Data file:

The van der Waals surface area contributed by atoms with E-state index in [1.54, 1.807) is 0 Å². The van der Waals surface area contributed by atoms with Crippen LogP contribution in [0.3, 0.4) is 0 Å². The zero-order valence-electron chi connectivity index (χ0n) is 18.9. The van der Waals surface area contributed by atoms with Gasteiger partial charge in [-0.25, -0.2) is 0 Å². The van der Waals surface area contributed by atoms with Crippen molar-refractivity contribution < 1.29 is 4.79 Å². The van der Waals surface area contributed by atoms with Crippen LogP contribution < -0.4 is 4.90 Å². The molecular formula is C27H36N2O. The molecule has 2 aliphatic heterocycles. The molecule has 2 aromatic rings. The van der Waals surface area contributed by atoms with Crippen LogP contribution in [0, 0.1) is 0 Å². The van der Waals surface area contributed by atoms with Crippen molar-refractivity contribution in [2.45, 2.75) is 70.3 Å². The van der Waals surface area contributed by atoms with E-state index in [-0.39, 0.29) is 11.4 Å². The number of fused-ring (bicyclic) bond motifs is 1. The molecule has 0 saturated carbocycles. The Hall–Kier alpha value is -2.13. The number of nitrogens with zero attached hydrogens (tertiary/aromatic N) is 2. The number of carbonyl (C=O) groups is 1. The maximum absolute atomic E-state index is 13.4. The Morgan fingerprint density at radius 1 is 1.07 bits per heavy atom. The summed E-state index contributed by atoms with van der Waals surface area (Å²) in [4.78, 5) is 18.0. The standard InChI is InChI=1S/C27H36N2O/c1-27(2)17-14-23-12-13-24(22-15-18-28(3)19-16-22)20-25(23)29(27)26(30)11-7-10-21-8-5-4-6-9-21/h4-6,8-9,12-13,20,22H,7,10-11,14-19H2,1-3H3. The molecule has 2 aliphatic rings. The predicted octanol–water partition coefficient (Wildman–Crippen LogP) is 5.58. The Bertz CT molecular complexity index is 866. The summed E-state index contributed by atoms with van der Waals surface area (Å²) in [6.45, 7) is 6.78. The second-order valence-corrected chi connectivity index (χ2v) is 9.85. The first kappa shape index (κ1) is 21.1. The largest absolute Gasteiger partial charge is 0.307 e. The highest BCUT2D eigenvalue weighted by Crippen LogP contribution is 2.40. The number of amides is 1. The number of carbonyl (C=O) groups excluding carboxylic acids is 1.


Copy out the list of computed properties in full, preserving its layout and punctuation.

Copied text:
The van der Waals surface area contributed by atoms with E-state index in [1.54, 1.807) is 0 Å². The van der Waals surface area contributed by atoms with Crippen LogP contribution in [0.3, 0.4) is 0 Å². The zero-order valence-electron chi connectivity index (χ0n) is 18.9. The van der Waals surface area contributed by atoms with Gasteiger partial charge in [-0.25, -0.2) is 0 Å². The van der Waals surface area contributed by atoms with Crippen molar-refractivity contribution < 1.29 is 4.79 Å². The van der Waals surface area contributed by atoms with Crippen LogP contribution < -0.4 is 4.90 Å². The molecular formula is C27H36N2O. The molecule has 2 aliphatic heterocycles. The molecule has 2 aromatic rings. The van der Waals surface area contributed by atoms with Crippen LogP contribution in [0, 0.1) is 0 Å². The van der Waals surface area contributed by atoms with Crippen molar-refractivity contribution in [2.45, 2.75) is 70.3 Å². The van der Waals surface area contributed by atoms with E-state index in [-0.39, 0.29) is 11.4 Å². The number of fused-ring (bicyclic) bond motifs is 1. The molecule has 0 saturated carbocycles. The Hall–Kier alpha value is -2.13. The number of nitrogens with zero attached hydrogens (tertiary/aromatic N) is 2. The number of carbonyl (C=O) groups is 1. The maximum absolute atomic E-state index is 13.4. The Morgan fingerprint density at radius 1 is 1.07 bits per heavy atom. The summed E-state index contributed by atoms with van der Waals surface area (Å²) in [4.78, 5) is 18.0. The standard InChI is InChI=1S/C27H36N2O/c1-27(2)17-14-23-12-13-24(22-15-18-28(3)19-16-22)20-25(23)29(27)26(30)11-7-10-21-8-5-4-6-9-21/h4-6,8-9,12-13,20,22H,7,10-11,14-19H2,1-3H3. The molecule has 2 aliphatic rings. The predicted octanol–water partition coefficient (Wildman–Crippen LogP) is 5.58. The Bertz CT molecular complexity index is 866. The summed E-state index contributed by atoms with van der Waals surface area (Å²) in [6.45, 7) is 6.78. The second-order valence-corrected chi connectivity index (χ2v) is 9.85. The first kappa shape index (κ1) is 21.1. The largest absolute Gasteiger partial charge is 0.307 e. The highest BCUT2D eigenvalue weighted by Crippen LogP contribution is 2.40. The number of amides is 1. The number of carbonyl (C=O) groups excluding carboxylic acids is 1.